This is where mobile, or more specifically, Social-Local-Mobile (SoLoMo), marketing excels. Mobile devices generate the bulk of social media sharing — 75 percent from Twitter and 51 percent of Facebook referrals — per comScore. And much of this sharing is local. Also, 94 percent of smartphone users have searched for local information, according to Google.
Despite these facts, don’t waste your time building or buying social media followers. This happens naturally. With social media viewing rates at a paltry 2 to 5 percent, the value of tweets and Facebook posts is overblown. Just ensure that you’re optimized for local search and social sharing, then move onto their more powerful tools.
The strengths of Google, Facebook and Twitter lie in their mobile ad platforms. You can target by keyword, location and even demographics to reach local beer fans on their smartphones. When they Google a particular beer, tweet about an IPA or just see what their friends are up to, you can be prominently placed on their mobile devices to build awareness and drive traffic to your taproom or your beer fest booth. Unlike traditional marketing tools like advertising, you can spend $20 to test a mobile campaign and either scale it up or shut it down in real time depending on the results.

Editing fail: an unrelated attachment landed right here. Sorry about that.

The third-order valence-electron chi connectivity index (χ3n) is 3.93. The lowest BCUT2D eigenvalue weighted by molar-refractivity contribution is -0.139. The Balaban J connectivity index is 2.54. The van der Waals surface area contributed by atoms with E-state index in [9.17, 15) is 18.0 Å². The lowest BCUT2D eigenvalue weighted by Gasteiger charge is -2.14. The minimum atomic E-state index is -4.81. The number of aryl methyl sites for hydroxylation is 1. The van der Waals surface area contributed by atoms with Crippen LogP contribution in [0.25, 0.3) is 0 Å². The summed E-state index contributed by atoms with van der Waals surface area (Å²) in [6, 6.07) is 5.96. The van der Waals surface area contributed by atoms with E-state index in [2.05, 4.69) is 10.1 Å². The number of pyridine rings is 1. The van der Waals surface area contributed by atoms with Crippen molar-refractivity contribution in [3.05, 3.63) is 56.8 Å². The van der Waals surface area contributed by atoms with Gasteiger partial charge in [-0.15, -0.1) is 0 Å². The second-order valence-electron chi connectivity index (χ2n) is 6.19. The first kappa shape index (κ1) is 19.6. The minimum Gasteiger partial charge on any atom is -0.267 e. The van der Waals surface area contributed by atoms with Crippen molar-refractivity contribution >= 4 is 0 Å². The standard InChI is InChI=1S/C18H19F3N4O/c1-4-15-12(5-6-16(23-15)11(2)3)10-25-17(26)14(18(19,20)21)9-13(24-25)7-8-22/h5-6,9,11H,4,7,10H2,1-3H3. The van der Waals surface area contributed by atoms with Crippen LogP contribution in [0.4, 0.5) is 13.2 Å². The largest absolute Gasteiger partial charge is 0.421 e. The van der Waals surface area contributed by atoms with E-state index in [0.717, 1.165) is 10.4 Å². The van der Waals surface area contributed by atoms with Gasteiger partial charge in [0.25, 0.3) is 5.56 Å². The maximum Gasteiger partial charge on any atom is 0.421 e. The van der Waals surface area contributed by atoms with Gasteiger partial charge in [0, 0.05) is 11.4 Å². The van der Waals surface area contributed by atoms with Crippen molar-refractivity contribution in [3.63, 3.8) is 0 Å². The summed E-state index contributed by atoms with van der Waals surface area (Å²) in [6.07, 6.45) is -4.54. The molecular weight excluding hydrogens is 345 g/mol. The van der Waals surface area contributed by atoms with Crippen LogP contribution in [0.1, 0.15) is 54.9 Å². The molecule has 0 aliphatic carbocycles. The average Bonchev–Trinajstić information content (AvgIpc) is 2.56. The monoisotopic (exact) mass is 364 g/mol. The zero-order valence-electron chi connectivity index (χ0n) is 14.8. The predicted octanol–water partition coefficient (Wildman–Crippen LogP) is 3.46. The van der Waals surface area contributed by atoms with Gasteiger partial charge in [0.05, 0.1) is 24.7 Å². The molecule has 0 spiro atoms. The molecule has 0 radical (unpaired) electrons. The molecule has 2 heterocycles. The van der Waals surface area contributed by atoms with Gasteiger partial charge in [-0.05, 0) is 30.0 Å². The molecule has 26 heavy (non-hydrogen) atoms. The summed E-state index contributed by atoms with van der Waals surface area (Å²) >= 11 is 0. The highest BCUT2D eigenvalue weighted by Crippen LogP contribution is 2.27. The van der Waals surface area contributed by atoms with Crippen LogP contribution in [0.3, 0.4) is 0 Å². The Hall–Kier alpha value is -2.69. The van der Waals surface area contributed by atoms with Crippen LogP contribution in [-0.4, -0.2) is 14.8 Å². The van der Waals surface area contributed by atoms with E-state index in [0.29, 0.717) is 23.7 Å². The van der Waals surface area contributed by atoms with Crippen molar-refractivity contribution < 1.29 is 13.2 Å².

For one brewer in particular, we tied mobile ads to locations close to the bars and stores that served and stocked their beer through a new distributor. The ads were a success and led to the fastest growth in craft beer sales that this distributor had ever seen in its 30 years in business.
Mobile is not technology, it is behaviorDon’t focus on the technology because people are not mobile phones. People use their phones to snap pictures, answer quick questions and remain connected with loved ones. They also look for cheaper prices on big purchases, scan checks to save a trip to the bank, and find the nearest Chinese takeout place — and if it’s any good.